Advertisements by the Department of Work and Pensions (DWP) have been investigated by the ASA for being misleading. Most of the complaints were upheld.
The DWP said the ads were intended to raise awareness of the benefits that claimants may be entitled to, and to help them find further relevant information.
Clearly an ad?
One of the points of complaint was that the ads were not clearly labelled as marketing communications, and could be confused with editorial.
The five press ads were labelled: “ADVERTISEMENT FEATURE FROM THE DEPARTMENT FOR WORK AND PENSIONS” at the top of the page, albeit in relatively small and not fantastically prominent text. However, the ASA did consider that the label in each of these ads was sufficiently clear and prominent in all the press ads and therefore readers were unlikely to overlook it.
The ASA considered there were a range of elements in the ads which had the potential to create some ambiguity as to whether or not they were ads or editorial; for example, they included 'Myths' and 'Facts', and they included a magnifying glass graphic and implication that the content was an exposé, the lack of reference to the DWP in the body of the ad, and the general editorial style. However, the ASA concluded that because the label referred to the DWP and was sufficiently prominent, overall it was unlikely to be overlooked. Also, the ads were of a different style to typical editorial layouts in the Metro, most of the press ads were obviously identifiable as marketing communications.
However, an online ad was misleading. It included the same label as the press ads but it was in a small, sentence-case, non-bold font on a light grey background, and the MailOnline and Metro.co.uk logos appeared just underneath it in much larger font, with the magnifying glass graphic to the right. A bright green navigation bar underneath included links to different sections of the web page. Those elements, including the label, remained visible as website visitors scrolled down the long web page. However, the ASA concluded that the label was not prominent compared to the logos, graphic and green navigation bar and readers were therefore likely to overlook it.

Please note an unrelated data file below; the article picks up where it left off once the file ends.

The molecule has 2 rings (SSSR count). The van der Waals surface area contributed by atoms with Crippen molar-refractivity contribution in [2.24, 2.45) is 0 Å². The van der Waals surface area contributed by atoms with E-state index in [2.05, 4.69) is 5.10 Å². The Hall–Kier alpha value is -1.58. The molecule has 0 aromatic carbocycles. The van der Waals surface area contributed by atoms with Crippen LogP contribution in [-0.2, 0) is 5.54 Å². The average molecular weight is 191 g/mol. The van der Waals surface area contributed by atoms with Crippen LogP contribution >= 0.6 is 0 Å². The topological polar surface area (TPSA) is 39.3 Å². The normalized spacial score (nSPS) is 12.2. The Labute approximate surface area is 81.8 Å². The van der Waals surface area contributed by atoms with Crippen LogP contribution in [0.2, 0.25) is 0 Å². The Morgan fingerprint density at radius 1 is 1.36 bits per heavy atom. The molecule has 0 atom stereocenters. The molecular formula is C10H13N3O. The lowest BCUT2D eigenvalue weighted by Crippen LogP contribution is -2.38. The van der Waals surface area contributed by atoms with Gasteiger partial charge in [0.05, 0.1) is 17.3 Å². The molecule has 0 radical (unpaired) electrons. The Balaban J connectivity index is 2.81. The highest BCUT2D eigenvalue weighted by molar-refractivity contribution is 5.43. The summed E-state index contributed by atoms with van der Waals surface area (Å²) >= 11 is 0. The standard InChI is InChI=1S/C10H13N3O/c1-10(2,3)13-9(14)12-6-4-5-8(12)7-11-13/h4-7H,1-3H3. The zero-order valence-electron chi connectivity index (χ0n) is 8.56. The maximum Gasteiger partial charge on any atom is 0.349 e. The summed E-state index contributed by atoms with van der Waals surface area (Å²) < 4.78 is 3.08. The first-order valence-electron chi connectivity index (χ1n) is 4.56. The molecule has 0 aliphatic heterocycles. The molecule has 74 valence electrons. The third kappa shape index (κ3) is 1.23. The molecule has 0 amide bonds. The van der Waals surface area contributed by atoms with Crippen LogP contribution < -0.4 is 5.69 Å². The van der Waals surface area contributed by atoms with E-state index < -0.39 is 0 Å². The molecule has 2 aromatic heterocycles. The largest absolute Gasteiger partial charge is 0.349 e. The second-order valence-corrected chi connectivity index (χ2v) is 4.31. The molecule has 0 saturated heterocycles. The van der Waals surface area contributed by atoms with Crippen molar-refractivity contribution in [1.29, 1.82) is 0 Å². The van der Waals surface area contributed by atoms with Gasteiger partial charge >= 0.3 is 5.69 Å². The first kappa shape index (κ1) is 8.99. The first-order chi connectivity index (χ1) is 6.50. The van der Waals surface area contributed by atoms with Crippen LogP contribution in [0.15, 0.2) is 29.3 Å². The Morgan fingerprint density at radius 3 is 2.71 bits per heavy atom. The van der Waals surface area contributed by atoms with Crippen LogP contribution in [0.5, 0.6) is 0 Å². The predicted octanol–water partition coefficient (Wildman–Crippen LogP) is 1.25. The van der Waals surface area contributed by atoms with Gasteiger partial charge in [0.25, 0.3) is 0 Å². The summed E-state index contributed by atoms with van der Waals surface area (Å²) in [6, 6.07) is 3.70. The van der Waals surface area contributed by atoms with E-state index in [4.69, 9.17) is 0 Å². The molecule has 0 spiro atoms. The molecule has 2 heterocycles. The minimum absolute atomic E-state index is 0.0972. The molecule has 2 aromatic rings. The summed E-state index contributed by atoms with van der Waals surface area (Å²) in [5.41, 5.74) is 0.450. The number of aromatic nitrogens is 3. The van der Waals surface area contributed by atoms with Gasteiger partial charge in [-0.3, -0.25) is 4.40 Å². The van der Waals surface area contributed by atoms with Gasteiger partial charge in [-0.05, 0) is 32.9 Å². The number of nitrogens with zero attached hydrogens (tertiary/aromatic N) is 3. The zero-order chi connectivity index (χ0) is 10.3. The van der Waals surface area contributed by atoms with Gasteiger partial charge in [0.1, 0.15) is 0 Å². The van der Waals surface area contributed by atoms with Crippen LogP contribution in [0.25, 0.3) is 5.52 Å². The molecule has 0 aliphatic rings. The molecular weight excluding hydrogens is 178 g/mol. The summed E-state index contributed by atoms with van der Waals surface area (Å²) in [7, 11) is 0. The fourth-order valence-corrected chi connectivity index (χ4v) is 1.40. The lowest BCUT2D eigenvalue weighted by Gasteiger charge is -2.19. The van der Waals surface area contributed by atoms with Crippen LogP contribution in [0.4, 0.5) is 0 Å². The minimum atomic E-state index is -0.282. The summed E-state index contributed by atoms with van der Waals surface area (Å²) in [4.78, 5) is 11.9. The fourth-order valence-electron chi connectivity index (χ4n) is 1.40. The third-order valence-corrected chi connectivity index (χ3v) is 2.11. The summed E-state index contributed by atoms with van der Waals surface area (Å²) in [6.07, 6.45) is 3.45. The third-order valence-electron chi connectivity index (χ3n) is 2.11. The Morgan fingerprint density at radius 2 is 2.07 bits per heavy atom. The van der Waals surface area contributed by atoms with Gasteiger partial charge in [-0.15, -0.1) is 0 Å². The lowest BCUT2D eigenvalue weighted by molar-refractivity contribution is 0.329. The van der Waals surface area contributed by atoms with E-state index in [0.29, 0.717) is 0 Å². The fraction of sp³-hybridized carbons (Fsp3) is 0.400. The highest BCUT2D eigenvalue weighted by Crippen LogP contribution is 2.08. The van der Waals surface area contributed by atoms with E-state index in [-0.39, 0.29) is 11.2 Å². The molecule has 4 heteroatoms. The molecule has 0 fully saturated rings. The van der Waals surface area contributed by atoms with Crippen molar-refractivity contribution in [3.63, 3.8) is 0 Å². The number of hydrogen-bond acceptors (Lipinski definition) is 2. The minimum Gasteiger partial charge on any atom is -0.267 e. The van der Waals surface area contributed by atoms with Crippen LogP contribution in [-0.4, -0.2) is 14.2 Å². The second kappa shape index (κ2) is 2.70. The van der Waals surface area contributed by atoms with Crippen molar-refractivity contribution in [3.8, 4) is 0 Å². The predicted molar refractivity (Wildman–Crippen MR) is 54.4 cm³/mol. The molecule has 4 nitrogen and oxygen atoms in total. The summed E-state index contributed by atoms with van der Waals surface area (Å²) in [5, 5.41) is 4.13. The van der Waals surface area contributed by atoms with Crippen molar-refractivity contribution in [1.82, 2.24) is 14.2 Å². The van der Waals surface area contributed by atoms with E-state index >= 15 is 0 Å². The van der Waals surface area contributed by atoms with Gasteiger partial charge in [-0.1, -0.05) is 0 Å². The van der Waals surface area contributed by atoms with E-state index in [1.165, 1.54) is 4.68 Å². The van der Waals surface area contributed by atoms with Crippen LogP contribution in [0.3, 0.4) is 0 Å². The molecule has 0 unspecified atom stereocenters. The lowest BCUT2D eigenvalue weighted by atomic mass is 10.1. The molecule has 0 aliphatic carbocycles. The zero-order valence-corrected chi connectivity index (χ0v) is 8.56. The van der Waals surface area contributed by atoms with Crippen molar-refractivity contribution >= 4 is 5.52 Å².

Several of the claims were considered materially misleading by the ASA. For example, the ads contained claims such as:
MYTH Universal Credit doesn’t work
FACT It does. People move into work faster on Universal Credit than they did on the old system
In relation to this claim, the DWP said that UC claimants were 4% more likely to have been in work at some point in the first six months of making their claim than people on legacy benefits. It provided some reports and statistics on which the claim was based.
The ASA was not convinced that the substantiation was adequate to prove the claim was true and not misleading, and the ASA noted that the success rate included data on people who had moved into temporary roles within this period, even some who had worked for just a few hours’ casual labour, rather than people who had gained full-time employment.
Other claims which appeared in several of the ads were also considered misleading. For example:
MYTH Universal Credit makes it harder to pay your rent on time
FACT Your Jobcentre can give you an advance payment and pay rent directly to landlords
The ASA concluded that this misleadingly implied that under Universal Credit the option to have rent paid directly to landlords was generally available, without restriction, to all claimants who wanted it and that it was generally possible for a claimant to arrange for an advance on their first Universal Credit payment to be paid directly to their landlord.
Five of the ads must not appear again in their current form. The ASA told the Department for Work and Pensions to ensure that they held adequate evidence to substantiate the claims in their advertising, to include significant conditions, and to present significant conditions clearly.
Read all about it
The full ruling can be found here.
Other messaging included that claimants would receive Universal Credit payments within a five-week period. But the ASA deemed it misleading on the basis that it referred to advance payments, or loans, rather than actual Universal Credit payments.